SUN 22 - 9 - 2019
Aug 21, 2019
The Daily Star
Aoun denies U-turn on defense; Hariri vows ‘hard work’
Hussein Dakroub| The Daily Star
BEIRUT: President Michel Aoun Tuesday dismissed suggestions that he was backtracking on his commitment to devise a national defense strategy designed to protect Lebanon against a possible Israeli attack, and eventually integrate Hezbollah’s arsenal into the Army’s weapons.
Aoun’s denial came after his comments the day before on a national defense strategy were interpreted as a retreat from this commitment, and subsequently drew criticism from the Future Movement’s parliamentary bloc and other politicians.
Meanwhile, Prime Minister Saad Hariri promised shortly after his return to Beirut from a visit to the United Sates that the government would “work hard” in the coming weeks to make up for lost time during the six-week hiatus caused by the aftermath of the deadly Aley clashes.
A statement from Hariri’s media office said the Cabinet would meet at 11:30 a.m. Thursday at Beiteddine Palace in the Chouf district, the president’s summer residence, to tackle a 46-item agenda. The session will be chaired by Aoun.
“The government will work hard in the coming days. Things are back to normal and even better, God willing,” Hariri told a news conference after inaugurating new security measures at Beirut’s Rafik Hariri International Airport.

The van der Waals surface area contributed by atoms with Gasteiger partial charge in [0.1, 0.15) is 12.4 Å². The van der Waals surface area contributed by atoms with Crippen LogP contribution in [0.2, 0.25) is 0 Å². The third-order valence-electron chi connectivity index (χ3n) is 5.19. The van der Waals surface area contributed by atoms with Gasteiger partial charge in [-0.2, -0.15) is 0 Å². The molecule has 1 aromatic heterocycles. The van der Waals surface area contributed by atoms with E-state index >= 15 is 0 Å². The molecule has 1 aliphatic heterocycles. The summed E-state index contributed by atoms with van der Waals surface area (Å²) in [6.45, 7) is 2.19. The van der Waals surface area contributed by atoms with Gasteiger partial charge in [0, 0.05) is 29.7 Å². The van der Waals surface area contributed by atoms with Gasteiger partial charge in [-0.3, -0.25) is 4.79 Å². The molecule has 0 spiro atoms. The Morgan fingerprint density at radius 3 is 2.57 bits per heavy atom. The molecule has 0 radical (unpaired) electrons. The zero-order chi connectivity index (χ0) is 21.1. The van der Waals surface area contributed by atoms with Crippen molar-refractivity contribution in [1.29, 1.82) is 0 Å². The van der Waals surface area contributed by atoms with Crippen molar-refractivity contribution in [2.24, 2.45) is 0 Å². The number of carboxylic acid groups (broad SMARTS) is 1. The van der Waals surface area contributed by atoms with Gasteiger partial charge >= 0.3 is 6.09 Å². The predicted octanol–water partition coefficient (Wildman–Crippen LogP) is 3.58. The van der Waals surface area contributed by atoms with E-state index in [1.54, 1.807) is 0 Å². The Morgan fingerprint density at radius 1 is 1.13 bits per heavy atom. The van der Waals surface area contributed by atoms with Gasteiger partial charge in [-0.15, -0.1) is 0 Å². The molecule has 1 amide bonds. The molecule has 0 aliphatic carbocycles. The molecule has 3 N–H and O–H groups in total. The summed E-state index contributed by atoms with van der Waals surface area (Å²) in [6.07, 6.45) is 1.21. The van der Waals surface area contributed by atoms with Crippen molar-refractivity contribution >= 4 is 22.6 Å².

Thursday’s will be the second Cabinet session since the reconciliation meeting hosted by Aoun at Baabda Palace on Aug. 9 between the leaders of the two main Druze parties: Walid Joumblatt of the Progressive Socialist Party and MP Talal Arslan of the Lebanese Democratic Party. The reconciliation meeting led to resuming Cabinet sessions and also cleared the way for a resolution to the aftermath of the June 30 Qabr Shmoun incident that had crippled the government for more than a month over which court to handle the incident. Information Minister Jamal Jarrah had told The Daily Star that Hariri was determined to intensify Cabinet sessions to make up for lost time and address economic financial problems, as Lebanon was coming under mounting international pressure to carry out key fiscal and economic reforms recommended at last year’s CEDRE conference.
Top leaders’ calls for accelerating the implementation of economic reforms coincided with media reports that the global rating agency, Standard & Poor’s, was likely to downgrade Lebanon from B- to CCC+ in its report expected Friday.
A statement released by Aoun’s office said media outlets and websites carried comments and analyses that gave “wrong interpretations” of the president’s position on the defense strategy issue which he talked about during his meeting with reporters at Beiteddine Palace Monday.
The president’s comments were “a description of the situation that arose 10 years after this issue was brought up at the national dialogue conference sessions, particularly the military developments that occurred in Lebanon’s neighboring country [Syria] in past years, which required a new approach to the defense strategy issue, taking into account these developments, especially after major powers and terrorist organizations had joined the wars witnessed by several countries neighboring Lebanon,” the statement said.
“The presidency’s media office, while confirming that the president is committed to the stances he had previously announced on the defense strategy issue and the need to discuss it in a conciliatory climate, calls for not interpreting the president’s stances in a wrong or premeditated manner that might raise confusion,” the statement added.